Featured: DFRobot Bluno M3

DFRobot Bluno M3

Last time I featured DFRobot’s Bluno M0, an Arduino-compatible board with embedded Bluetooth chip. Now, I will write about the Bluno M3, an STM32-powered board that strikingly looks similar to the M0. Is it the same board or does it offer more?

Bluno M3 Overview

To start, here’s the Bluno M3 compared to the Bluno M0 and the Arduino UNO:



Bluno M3

Bluno M0

Arduino UNO



ARM Cortex M0 Nuvoton NUC123ZD4AN0


No. of I/O Pins

50 (11 analog)


21 (6 PWM, 6 analog)

I/O Pin Voltage




Flash (Program) Memory

512 kB

68 kB

32 kB

PWM Pins


6 (2 soft PWM)


Clock Speed

72 MHz

72 MHz

16 MHz

Other Features

SPI, I2C, Bluetooth 4.0

SPI, I2C, I2S, dual USB ports, Bluetooth 4.0


The program memory of the Bluno M3 has the same memory size as the Arduino Due albeit a slower clock speed. But arguably the most striking feature is the number of I/O pins. You have 39 digital and 11 analog pins! That’s more than twice that of the Arduino UNO at the same board size.

Having an STM32 as a microcontroller means all those I/O pins have a 3.3V operating voltage which could be a problem, considering most sensors operate at 5V.

Here’s the board layout:

As mentioned, the Bluno M3 is Arduino-compatible so it comes with the same female header arrangement. The extra I/O pins are placed as two-row male headers on the right side. There are other male headers for debugging the Bluetooth CC2540 and the STM32.


Getting Started

To be able to use the Arduino IDE for programming the Bluno M3, we must install the development environment first. Open the IDE and go to File > Preferences. Under the Additional Boards Manager field, paste this:


Click OK to close the dialog box.

Next, go to Tools > Board > Board Manager. On the search field, type Bluno M3. One entry should pop out. Click install:

After that, the Bluno M3 should appear on Tools > Board:

If your PC detected the Bluno M3 when you plugged in the micro USB cable then good for you. If not, download the zip file.

Extract the contents of the zip file in a convenient location on your PC. Then open the drivers folder and locate the file Bluno M3.inf. Right-click on this file and choose install. The driver should install and the board should now be detected.

If you are encountering the “The third-party INF does not contain digital signature information” error, hold the shift key and click restart. Then on the next screen, select Troubleshoot then Advanced Options then Startup Settings. Click the Restart button. After your computer restarts, select (7) Disable driver signature enforcement. Try to install the Bluno M3.inf file again and choose Install when a pop-up box appears. That’s it!

Bluno M3 Peculiars

Besides support for the same Arduino programming environment, the Bluno M3 has its own commands.


First is the inclusion of functions adcMode() and adcRead(). The adcMode() function allows you to set the number of bits for the ADC.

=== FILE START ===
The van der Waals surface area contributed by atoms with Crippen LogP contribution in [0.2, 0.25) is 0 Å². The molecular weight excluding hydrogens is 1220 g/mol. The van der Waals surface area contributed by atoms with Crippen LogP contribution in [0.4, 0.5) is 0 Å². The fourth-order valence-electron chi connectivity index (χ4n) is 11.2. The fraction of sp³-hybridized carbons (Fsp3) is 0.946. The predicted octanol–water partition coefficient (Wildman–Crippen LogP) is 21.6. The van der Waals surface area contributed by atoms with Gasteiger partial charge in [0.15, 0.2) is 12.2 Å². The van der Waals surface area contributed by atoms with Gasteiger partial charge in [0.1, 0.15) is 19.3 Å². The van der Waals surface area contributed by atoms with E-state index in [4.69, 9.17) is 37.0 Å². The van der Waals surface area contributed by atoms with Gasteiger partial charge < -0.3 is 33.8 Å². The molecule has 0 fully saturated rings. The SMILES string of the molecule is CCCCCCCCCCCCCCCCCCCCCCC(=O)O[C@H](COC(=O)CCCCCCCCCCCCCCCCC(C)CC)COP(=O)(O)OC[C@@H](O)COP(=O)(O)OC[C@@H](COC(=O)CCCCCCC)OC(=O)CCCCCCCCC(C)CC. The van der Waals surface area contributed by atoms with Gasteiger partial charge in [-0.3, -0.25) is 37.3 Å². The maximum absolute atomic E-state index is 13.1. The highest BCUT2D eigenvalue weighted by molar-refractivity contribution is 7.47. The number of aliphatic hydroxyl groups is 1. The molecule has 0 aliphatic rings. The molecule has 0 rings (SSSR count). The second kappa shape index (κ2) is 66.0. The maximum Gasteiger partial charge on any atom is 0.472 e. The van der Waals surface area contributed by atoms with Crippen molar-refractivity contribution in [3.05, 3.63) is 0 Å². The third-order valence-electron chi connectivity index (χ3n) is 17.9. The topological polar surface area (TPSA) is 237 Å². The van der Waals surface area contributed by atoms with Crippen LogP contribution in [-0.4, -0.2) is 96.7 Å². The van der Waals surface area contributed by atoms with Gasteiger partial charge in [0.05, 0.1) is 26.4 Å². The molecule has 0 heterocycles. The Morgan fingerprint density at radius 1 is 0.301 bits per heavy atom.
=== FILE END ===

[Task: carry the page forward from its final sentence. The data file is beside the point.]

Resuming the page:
void adcMode(uint32_t ulPin, uint8_t Mode)

This is the same as the analogReadSolution() for the Arduino Due, Zero and MKR boards. Here are the possible modes:

  • ADC_8_BIT
  • ADC_10_BIT
  • ADC_12_BIT

The ulPin is any of the analog pins (A0 to A5).

The adcRead() function is the same as the analogRead() function only that it follows what mode is set through adcMode().

uint32_t adcRead(uint32_t ulPin)

In short, if you used adcMode() besides 10-bit, you must use adcRead().

Here’s an example sketch using both functions:

int sensorPin = 0;    // select the input pin for the potentiometer        
int sensorValue = 0;  // variable to store the value coming from the sensor        

void setup() {          
   adcMode(sensorPin, ADC_12_BIT);  

void loop() {                  
   sensorValue = adcRead(sensorPin);


The other unique feature of the Bluno M3 is how it implements PWM. It contains two functions, pwmMode() and pwmWrite().

pwmMode() allows you to specify the PWM frequency and resolution:

void pwmMode(uint32_t ulPin, uint32_t pwmFre, uint32_t pwmMode)

ulPin can be any pin with the ~ symbol on the board. The range of frequency values is determined by the chosen mode:

  • MODE_8_BIT
  • MODE_12_BIT

In 8-bit mode, the possible frequency range is 4 Hz to 281250 Hz. In 12-bit mode, the frequency range is 1 Hz to 17578 Hz.

The pwmWrite() function outputs a 1kHz PWM signal to any PWM pin assigned to ulPin:

void pwmWrite(uint32_t ulPin, uint32_t ulValue)

The ulValue is the duty cycle value from 0 to 255. The actual duty cycle is calculated using the formula

DC = ulValue/255 * 100

Here’s an example sketch that uses both function:

#include <Arduino.h> 
int pwmPin = 0;    // PWM connected to digital pin 0
int flag = 1;  
void setup() {
    //initializing the pwmPin,  setting the period to 3000 Hz at 8-bit mode. 
    pwmMode(pwmPin, 3000, PWM_8_BIT);

void loop() {
    // generate a 50% duty cycle PWM signal.  
    pwmWrite(pwmPin, 128); 
    while (1);


The Bluno M3 boasts of 5 USARTs with the on-board Bluetooth module using one of those USARTs (USART1)

  • Serial1 at pins 0(Rx1) & 1(Tx1)
  • Serial2 at pins 22(Rx2) & 21(Tx2)
  • Serial3 at pins 30(Rx3) & 29(Tx3)
  • Serial4 at pins 8(Rx4) & 9(Tx4)
  • Serial5 at pins 25(Rx5) & 23(Tx5)

Using these terminals is very much like how you would use it with the Arduino UNO.

There are other examples found on Examples >DFRobotBlunoM3 some of which are the same with the default Arduino example while others are a bit complex but useful.

I was expecting they’d have an example that uses the on-board BLE. And by BLE I mean the real features of BLE and not wireless serial port BLE. Anyway, I’ll be looking deeper into this and will make a post about it ASAP.

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